Việt emphasised the importance of the “just” aspects of the energy transition, saying that it is an important element to ensure the success of the transition.

He said at the national level, it is important to ensure that energy transition takes into account the full interests of all segments of society, leaving no one behind, and ensure it is a process that benefits all people in each country.

Việt emphasised that, at the global level, the countries that emitted a large amount in the past need to fulfil their responsibility in supporting developing countries that have just started its industrialisation process like Việt Nam.

Currently, there is a commitment to contribute to a green climate fund, a loss and damage fund, but the goal of the fund has not been achieved.

Việt noted that total global military expenditure increased for eight consecutive years and reached US$2.240 trillion in 2022, however, the target to have $100 billion for the green climate fund failed. “This is the paradox that makes us really think and act properly,” he said.

A wind farm project in the central coastal province of Ninh Thuận. VNA/VNS Photo Công Thử

Ramla Khalidi, UNDP Resident Representative in Vietnam, said: “There is an urgent need to decouple economic growth from fossil fuel consumption, and address the challenges and strike a balance between climate and development objectives, and ensure that the energy transition is just, equitable and inclusive.”

The energy transition offers opportunities to accelerate the achievement of the SDGs including the creation of decent jobs, the development of new technology, and renewable energy industry sector and the attraction of green and quality investments.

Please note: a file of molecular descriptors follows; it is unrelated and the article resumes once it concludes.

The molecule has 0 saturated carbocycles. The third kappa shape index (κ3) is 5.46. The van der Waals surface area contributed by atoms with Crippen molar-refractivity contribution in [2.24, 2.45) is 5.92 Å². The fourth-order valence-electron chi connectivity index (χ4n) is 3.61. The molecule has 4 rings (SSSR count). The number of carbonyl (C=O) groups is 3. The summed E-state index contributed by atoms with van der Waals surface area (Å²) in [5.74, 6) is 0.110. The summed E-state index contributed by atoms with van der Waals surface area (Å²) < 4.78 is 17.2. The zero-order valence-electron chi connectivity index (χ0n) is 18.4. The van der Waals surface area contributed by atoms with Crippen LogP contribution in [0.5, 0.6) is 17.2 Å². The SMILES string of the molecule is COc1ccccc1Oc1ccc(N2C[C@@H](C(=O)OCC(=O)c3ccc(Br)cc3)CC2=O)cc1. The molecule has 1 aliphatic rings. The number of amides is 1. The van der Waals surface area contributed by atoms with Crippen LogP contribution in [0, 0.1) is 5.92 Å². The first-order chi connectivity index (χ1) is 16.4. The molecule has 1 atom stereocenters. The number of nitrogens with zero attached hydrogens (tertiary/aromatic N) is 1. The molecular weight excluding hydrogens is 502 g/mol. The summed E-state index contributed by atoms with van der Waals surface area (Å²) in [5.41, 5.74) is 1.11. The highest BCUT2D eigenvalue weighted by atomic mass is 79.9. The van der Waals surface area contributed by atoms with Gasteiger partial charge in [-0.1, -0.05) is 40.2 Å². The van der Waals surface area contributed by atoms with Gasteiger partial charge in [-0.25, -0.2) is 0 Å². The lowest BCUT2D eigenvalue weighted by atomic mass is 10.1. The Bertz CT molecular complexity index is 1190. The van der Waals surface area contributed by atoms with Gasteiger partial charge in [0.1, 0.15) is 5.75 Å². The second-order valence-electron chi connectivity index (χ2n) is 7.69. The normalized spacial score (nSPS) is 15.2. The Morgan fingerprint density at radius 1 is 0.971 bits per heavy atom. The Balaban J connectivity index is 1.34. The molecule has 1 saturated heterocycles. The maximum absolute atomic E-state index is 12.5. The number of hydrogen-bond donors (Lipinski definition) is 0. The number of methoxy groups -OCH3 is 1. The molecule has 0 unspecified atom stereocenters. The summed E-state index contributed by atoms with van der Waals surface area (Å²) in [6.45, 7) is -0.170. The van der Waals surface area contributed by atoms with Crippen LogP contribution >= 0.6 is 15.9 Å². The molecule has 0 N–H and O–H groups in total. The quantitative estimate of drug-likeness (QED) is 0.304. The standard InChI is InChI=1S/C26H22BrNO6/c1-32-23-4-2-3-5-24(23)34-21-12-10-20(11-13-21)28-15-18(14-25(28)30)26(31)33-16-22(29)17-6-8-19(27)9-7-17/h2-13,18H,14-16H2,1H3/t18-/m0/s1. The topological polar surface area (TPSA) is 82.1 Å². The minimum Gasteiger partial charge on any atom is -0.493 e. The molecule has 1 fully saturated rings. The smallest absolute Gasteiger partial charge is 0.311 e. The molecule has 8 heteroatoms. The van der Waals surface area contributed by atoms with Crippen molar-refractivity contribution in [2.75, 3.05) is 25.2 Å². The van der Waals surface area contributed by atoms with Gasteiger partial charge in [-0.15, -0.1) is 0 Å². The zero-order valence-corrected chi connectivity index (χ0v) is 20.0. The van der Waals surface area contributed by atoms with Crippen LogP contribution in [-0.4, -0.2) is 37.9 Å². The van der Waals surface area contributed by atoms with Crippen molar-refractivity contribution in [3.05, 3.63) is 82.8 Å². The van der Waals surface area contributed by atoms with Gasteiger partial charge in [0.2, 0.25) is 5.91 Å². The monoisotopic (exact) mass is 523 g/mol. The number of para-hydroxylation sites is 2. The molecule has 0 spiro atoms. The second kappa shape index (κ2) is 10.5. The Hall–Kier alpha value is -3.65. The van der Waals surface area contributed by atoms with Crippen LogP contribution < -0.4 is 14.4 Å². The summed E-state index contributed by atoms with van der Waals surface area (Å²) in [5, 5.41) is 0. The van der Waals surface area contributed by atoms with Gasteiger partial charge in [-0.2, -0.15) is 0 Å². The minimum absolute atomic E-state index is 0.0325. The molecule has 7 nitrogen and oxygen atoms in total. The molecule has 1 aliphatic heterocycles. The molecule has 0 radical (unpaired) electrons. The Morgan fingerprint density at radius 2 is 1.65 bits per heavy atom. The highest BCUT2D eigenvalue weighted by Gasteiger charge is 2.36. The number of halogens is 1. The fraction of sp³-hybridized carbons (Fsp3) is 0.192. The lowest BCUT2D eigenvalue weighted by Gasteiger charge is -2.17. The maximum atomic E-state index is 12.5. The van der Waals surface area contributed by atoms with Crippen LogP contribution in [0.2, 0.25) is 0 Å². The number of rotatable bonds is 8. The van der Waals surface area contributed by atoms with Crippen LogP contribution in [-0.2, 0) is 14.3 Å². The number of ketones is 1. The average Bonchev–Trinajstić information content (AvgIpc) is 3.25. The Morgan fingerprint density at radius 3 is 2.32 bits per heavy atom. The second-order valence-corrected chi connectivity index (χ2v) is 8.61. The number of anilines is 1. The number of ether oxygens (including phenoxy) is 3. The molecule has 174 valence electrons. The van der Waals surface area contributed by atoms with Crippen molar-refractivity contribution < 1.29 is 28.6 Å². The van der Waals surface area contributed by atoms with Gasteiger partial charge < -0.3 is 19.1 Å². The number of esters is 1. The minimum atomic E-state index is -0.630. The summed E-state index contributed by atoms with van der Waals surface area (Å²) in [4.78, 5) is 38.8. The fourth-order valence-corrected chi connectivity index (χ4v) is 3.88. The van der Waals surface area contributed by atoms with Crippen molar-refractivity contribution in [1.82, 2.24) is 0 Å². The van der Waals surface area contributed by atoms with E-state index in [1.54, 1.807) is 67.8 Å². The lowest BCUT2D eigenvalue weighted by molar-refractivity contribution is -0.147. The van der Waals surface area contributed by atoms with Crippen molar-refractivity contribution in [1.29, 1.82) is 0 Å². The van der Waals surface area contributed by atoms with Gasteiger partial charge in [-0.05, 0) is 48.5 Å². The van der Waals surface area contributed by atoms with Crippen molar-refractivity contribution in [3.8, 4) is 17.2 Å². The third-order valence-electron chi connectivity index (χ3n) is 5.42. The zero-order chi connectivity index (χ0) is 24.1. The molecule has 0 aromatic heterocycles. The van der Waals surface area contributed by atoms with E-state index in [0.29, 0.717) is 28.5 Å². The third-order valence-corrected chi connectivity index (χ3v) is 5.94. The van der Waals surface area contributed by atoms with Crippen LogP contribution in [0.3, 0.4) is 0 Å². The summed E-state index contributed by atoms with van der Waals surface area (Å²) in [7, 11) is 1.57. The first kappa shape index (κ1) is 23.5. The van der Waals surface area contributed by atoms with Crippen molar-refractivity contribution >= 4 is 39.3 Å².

Noting that the energy transition come with challenges, she said it may increase the cost of energy in the short and medium terms, require large upfront investments, demand rescaling and retraining of the workforce and disrupt the livelihoods of local people who are dependent on coal supply chains.

She stressed that that wealthier countries must keep their pledge of US$100 billion a year to support developing countries build resilience, and developing countries need to accelerate the phase out of coal, jumpstart renewable revolution and achieve net zero by 2050.

Emphasising the importance of information and experience sharing, open dialogue and cooperation, she said, regular and open dialogue among countries on different elements in the energy transition trajectory will enhance understanding, build trust and confidence, accelerate technology development and promote innovation for just energy transition.

Noting that finance is "of paramount importance" in the energy transition, Ramla said governments can create favourable conditions for private investment by putting in place forward-looking and transparent regulatory and pricing regimes, and through strategic public investments in essential infrastructure.

She noted: "The energy transition needs to be fair and equity-driven for developing countries to transition sustainably to low-carbon economies and establish climate-resilient trajectories, while realising their sustainable development objectives."

“The energy transition must be just and inclusive for workers, local communities, and affected people through creation of new economic opportunities, job creation, and reskilling, capacity building and enhancing social safety nets,” she said. — VNS